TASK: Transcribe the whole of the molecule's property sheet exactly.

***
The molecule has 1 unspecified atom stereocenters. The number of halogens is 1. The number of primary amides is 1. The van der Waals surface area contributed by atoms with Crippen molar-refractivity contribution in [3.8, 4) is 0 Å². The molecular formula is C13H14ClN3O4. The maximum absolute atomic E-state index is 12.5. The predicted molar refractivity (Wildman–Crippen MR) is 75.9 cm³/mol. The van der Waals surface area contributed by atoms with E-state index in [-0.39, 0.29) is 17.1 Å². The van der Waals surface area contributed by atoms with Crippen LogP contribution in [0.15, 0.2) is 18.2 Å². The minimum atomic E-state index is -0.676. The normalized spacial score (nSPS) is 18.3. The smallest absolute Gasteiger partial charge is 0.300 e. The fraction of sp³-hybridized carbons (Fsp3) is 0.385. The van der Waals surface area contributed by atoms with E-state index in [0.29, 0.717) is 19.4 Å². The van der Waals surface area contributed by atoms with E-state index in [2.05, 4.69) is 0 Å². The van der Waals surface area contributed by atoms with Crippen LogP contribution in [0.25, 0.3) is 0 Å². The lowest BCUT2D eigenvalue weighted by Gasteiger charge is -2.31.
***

The molecule has 1 unspecified atom stereocenters. The number of halogens is 1. The number of primary amides is 1. The van der Waals surface area contributed by atoms with Crippen molar-refractivity contribution in [3.8, 4) is 0 Å². The molecular formula is C13H14ClN3O4. The maximum absolute atomic E-state index is 12.5. The predicted molar refractivity (Wildman–Crippen MR) is 75.9 cm³/mol. The van der Waals surface area contributed by atoms with E-state index in [-0.39, 0.29) is 17.1 Å². The van der Waals surface area contributed by atoms with Crippen LogP contribution in [0.15, 0.2) is 18.2 Å². The minimum atomic E-state index is -0.676. The normalized spacial score (nSPS) is 18.3. The smallest absolute Gasteiger partial charge is 0.300 e. The fraction of sp³-hybridized carbons (Fsp3) is 0.385. The van der Waals surface area contributed by atoms with E-state index in [0.29, 0.717) is 19.4 Å². The van der Waals surface area contributed by atoms with E-state index in [2.05, 4.69) is 0 Å². The van der Waals surface area contributed by atoms with Crippen LogP contribution in [0.25, 0.3) is 0 Å². The lowest BCUT2D eigenvalue weighted by Gasteiger charge is -2.31.